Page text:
To allow for these additional fractions of a second I needed to use a sound trigger with a delay function which allows the speedlites a changeable delay in 1000ths of a second from when they activate after hearing a sound. The reason we need this control is because if there was not a delay then the instance of the flash would not allow for any formations to occur. You can purchase sound triggers with delays from lots of different photographic outlets online, Ive used ones from Ebay, Amazon and a small electronics company. I would recommend starting with a basic model as long as it features a delay function.
Below shows me trying to get a shot of a screw being lifted into the air by the vibration of the speakers rubber membrane when a sound tone is played and the speedlights are activated.
If you click on the image above to enlarge it, you can see that the screw has started to levitate above the speakers balloon surface.
I used a metal screw as it was a far less messy alternative to liquids whilst I was getting my timings right. The constraints I decided to work to were if the screw was still upright it was before the sound tone vibration reached the speaker then the exposure was too soon. Likewise if the screw flew off it was too late. Expect to spend a lot of your set up time on this part of the process as once the lighting and the timings have been set, you will be all set to go with the creativity.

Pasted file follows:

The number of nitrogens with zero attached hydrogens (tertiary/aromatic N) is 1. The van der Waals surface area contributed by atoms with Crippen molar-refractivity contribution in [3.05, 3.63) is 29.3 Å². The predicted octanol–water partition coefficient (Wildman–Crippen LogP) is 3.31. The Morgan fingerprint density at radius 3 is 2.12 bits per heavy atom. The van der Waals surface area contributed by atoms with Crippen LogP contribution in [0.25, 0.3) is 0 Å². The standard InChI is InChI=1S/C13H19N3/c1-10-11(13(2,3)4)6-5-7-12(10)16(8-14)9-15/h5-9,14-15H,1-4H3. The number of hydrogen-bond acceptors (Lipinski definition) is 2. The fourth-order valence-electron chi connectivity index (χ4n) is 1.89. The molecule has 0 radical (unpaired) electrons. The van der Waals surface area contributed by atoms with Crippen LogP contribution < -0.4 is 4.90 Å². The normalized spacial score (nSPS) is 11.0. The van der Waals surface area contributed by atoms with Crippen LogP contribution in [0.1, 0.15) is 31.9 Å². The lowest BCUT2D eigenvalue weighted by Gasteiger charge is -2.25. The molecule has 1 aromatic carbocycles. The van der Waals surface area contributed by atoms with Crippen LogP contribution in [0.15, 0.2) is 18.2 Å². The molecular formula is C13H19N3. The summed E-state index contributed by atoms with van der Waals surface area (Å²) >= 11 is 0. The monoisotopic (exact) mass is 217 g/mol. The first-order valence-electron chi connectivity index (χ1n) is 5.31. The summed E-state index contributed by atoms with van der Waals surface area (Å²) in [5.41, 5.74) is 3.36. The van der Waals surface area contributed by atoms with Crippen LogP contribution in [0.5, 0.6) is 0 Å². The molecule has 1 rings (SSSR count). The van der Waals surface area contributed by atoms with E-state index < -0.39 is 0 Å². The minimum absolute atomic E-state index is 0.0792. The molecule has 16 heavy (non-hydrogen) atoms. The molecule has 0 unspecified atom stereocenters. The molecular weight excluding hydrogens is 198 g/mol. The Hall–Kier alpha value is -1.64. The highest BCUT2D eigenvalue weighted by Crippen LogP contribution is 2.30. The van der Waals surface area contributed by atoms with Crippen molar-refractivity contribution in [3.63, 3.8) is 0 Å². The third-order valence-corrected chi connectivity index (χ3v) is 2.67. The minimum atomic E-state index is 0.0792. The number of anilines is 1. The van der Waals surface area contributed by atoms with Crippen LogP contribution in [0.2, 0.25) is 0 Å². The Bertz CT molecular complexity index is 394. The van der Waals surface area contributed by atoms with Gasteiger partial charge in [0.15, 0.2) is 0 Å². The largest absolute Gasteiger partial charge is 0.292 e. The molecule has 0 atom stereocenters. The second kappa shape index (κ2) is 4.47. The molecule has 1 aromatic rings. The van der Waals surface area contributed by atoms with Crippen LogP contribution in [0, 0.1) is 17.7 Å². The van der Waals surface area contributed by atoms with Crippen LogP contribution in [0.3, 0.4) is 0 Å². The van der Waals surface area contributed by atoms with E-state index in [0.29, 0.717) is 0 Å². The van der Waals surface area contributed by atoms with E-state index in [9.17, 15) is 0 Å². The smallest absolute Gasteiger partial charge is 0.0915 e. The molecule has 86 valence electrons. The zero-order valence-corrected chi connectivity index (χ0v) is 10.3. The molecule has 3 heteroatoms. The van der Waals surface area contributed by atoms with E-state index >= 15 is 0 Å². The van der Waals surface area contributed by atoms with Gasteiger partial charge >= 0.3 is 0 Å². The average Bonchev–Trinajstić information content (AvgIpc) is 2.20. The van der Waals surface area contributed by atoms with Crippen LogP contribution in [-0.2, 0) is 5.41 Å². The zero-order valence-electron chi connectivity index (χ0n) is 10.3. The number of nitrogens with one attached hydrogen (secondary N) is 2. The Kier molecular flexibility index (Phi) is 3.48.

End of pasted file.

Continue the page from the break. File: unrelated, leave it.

After I had captured the photograph of the screw I then was able to change to liquids and started with the cornflower.
Unfortunately after several attempts I realised nothing actually happened with Corn flour/starch so I decided to try other non newtonian liquids and came across a good consistency in shampoo and body lotion.
Finally after many attempts i managed to capture the moment of the liquid rising. Below are some of my 1st shots that showed the liquid rising, however as you can see, I needed to again alter the fraction of time to allow more of the formation to show.
Even shaving gel gave off some strange but interesting formations, The following images show these gel turning into foam at the point of sound implosion.
After some changes to:
- focal length
- delay to sound
- tripod height
- speedlight duration
I was finally at a place where I was able to get some images that I was able to use as my own take on Cymatics and sound visualisation. In total I was able to capture over 70 of these types of images in this one session, using the same 60hz tone wave from the online generator.
I tried several different lotions and liquids from around the house, combining on occasion, each time the formations gave of a strange surreal shape.
Post production is minimal with this sort of photography, I use lightroom to increase black and add some contrast and for this batch I turned my image into monochrome (b&w) but apart from that and a crop to help with composition, and a few tweaks to the tones nothing more was needed.
I have featured some of the formations that I captured below. I hope this blog helps others in the basic when trying their own photography experiments.
CYMATICS Science by Nigel Stanford:
Click the image to view the video or use the following link http://youtu.be/Q3oItpVa9fs
The footage really is mind blowing, showcasing, Science and Sound and how they can be manipulated in a way that transcends into art.